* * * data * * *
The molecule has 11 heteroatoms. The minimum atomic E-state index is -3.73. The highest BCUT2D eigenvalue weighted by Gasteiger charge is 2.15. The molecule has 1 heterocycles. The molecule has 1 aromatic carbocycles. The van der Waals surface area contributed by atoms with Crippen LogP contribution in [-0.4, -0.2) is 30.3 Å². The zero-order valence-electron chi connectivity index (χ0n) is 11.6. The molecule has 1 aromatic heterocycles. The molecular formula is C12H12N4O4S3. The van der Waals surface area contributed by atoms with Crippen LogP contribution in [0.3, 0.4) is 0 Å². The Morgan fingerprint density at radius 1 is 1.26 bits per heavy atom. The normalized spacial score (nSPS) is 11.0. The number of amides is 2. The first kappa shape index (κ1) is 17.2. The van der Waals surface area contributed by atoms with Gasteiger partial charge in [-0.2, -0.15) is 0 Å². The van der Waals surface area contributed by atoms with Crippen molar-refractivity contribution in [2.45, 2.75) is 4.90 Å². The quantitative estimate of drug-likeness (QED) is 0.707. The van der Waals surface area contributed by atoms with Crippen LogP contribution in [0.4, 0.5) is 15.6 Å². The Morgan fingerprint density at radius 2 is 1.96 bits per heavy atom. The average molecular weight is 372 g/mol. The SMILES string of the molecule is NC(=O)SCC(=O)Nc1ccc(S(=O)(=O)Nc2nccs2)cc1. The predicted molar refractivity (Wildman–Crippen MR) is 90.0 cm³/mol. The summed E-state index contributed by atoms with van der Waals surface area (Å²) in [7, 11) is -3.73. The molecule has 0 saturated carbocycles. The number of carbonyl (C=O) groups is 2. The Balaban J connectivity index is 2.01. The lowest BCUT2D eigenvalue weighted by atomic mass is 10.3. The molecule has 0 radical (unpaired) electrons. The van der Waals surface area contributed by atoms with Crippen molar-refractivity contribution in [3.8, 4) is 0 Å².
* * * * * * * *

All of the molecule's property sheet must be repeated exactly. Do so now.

The molecule has 11 heteroatoms. The minimum atomic E-state index is -3.73. The highest BCUT2D eigenvalue weighted by Gasteiger charge is 2.15. The molecule has 1 heterocycles. The molecule has 1 aromatic carbocycles. The van der Waals surface area contributed by atoms with Crippen LogP contribution in [-0.4, -0.2) is 30.3 Å². The zero-order valence-electron chi connectivity index (χ0n) is 11.6. The molecule has 1 aromatic heterocycles. The molecular formula is C12H12N4O4S3. The van der Waals surface area contributed by atoms with Crippen LogP contribution in [0.3, 0.4) is 0 Å². The Morgan fingerprint density at radius 1 is 1.26 bits per heavy atom. The normalized spacial score (nSPS) is 11.0. The number of amides is 2. The first kappa shape index (κ1) is 17.2. The van der Waals surface area contributed by atoms with Gasteiger partial charge in [-0.2, -0.15) is 0 Å². The van der Waals surface area contributed by atoms with Crippen molar-refractivity contribution in [2.45, 2.75) is 4.90 Å². The quantitative estimate of drug-likeness (QED) is 0.707. The van der Waals surface area contributed by atoms with Crippen LogP contribution in [0.4, 0.5) is 15.6 Å². The Morgan fingerprint density at radius 2 is 1.96 bits per heavy atom. The average molecular weight is 372 g/mol. The SMILES string of the molecule is NC(=O)SCC(=O)Nc1ccc(S(=O)(=O)Nc2nccs2)cc1. The predicted molar refractivity (Wildman–Crippen MR) is 90.0 cm³/mol. The summed E-state index contributed by atoms with van der Waals surface area (Å²) in [7, 11) is -3.73. The molecule has 0 saturated carbocycles. The number of carbonyl (C=O) groups is 2. The Balaban J connectivity index is 2.01. The lowest BCUT2D eigenvalue weighted by atomic mass is 10.3. The molecule has 0 radical (unpaired) electrons. The van der Waals surface area contributed by atoms with Crippen molar-refractivity contribution in [3.8, 4) is 0 Å².